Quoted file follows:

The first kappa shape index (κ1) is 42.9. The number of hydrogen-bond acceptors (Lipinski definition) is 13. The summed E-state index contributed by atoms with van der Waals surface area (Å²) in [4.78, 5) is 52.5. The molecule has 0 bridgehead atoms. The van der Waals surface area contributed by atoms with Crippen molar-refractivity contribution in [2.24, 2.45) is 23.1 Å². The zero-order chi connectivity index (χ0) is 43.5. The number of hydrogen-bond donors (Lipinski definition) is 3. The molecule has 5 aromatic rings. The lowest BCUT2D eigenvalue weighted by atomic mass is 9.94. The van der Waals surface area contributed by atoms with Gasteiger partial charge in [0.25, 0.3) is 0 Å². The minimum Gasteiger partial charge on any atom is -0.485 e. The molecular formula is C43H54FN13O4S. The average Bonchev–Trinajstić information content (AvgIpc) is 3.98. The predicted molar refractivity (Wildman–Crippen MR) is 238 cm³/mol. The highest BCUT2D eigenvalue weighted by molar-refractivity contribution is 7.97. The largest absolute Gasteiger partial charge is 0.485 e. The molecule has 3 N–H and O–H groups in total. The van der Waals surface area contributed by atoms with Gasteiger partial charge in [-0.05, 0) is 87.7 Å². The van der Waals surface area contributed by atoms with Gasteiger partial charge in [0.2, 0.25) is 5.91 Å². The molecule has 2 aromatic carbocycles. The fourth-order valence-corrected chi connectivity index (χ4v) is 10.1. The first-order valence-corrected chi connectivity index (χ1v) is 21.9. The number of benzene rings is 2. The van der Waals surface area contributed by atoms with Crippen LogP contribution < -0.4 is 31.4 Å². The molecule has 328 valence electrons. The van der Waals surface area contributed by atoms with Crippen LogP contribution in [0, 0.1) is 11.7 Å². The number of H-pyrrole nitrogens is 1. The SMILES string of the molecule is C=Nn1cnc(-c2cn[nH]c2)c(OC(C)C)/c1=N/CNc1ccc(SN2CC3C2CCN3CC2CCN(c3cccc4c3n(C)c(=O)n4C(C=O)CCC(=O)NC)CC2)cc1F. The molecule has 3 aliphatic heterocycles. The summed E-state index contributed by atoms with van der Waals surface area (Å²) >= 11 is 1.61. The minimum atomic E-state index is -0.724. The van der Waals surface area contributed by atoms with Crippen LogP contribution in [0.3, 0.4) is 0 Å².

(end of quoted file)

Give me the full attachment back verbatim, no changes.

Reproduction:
The first kappa shape index (κ1) is 42.9. The number of hydrogen-bond acceptors (Lipinski definition) is 13. The summed E-state index contributed by atoms with van der Waals surface area (Å²) in [4.78, 5) is 52.5. The molecule has 0 bridgehead atoms. The van der Waals surface area contributed by atoms with Crippen molar-refractivity contribution in [2.24, 2.45) is 23.1 Å². The zero-order chi connectivity index (χ0) is 43.5. The number of hydrogen-bond donors (Lipinski definition) is 3. The molecule has 5 aromatic rings. The lowest BCUT2D eigenvalue weighted by atomic mass is 9.94. The van der Waals surface area contributed by atoms with Gasteiger partial charge in [0.25, 0.3) is 0 Å². The minimum Gasteiger partial charge on any atom is -0.485 e. The molecular formula is C43H54FN13O4S. The average Bonchev–Trinajstić information content (AvgIpc) is 3.98. The predicted molar refractivity (Wildman–Crippen MR) is 238 cm³/mol. The highest BCUT2D eigenvalue weighted by molar-refractivity contribution is 7.97. The largest absolute Gasteiger partial charge is 0.485 e. The molecule has 3 N–H and O–H groups in total. The van der Waals surface area contributed by atoms with Gasteiger partial charge in [-0.05, 0) is 87.7 Å². The van der Waals surface area contributed by atoms with Gasteiger partial charge in [0.2, 0.25) is 5.91 Å². The molecule has 2 aromatic carbocycles. The fourth-order valence-corrected chi connectivity index (χ4v) is 10.1. The first-order valence-corrected chi connectivity index (χ1v) is 21.9. The number of benzene rings is 2. The van der Waals surface area contributed by atoms with Crippen LogP contribution < -0.4 is 31.4 Å². The molecule has 328 valence electrons. The van der Waals surface area contributed by atoms with Crippen LogP contribution in [0, 0.1) is 11.7 Å². The number of H-pyrrole nitrogens is 1. The SMILES string of the molecule is C=Nn1cnc(-c2cn[nH]c2)c(OC(C)C)/c1=N/CNc1ccc(SN2CC3C2CCN3CC2CCN(c3cccc4c3n(C)c(=O)n4C(C=O)CCC(=O)NC)CC2)cc1F. The molecule has 3 aliphatic heterocycles. The summed E-state index contributed by atoms with van der Waals surface area (Å²) >= 11 is 1.61. The minimum atomic E-state index is -0.724. The van der Waals surface area contributed by atoms with Crippen LogP contribution in [0.3, 0.4) is 0 Å².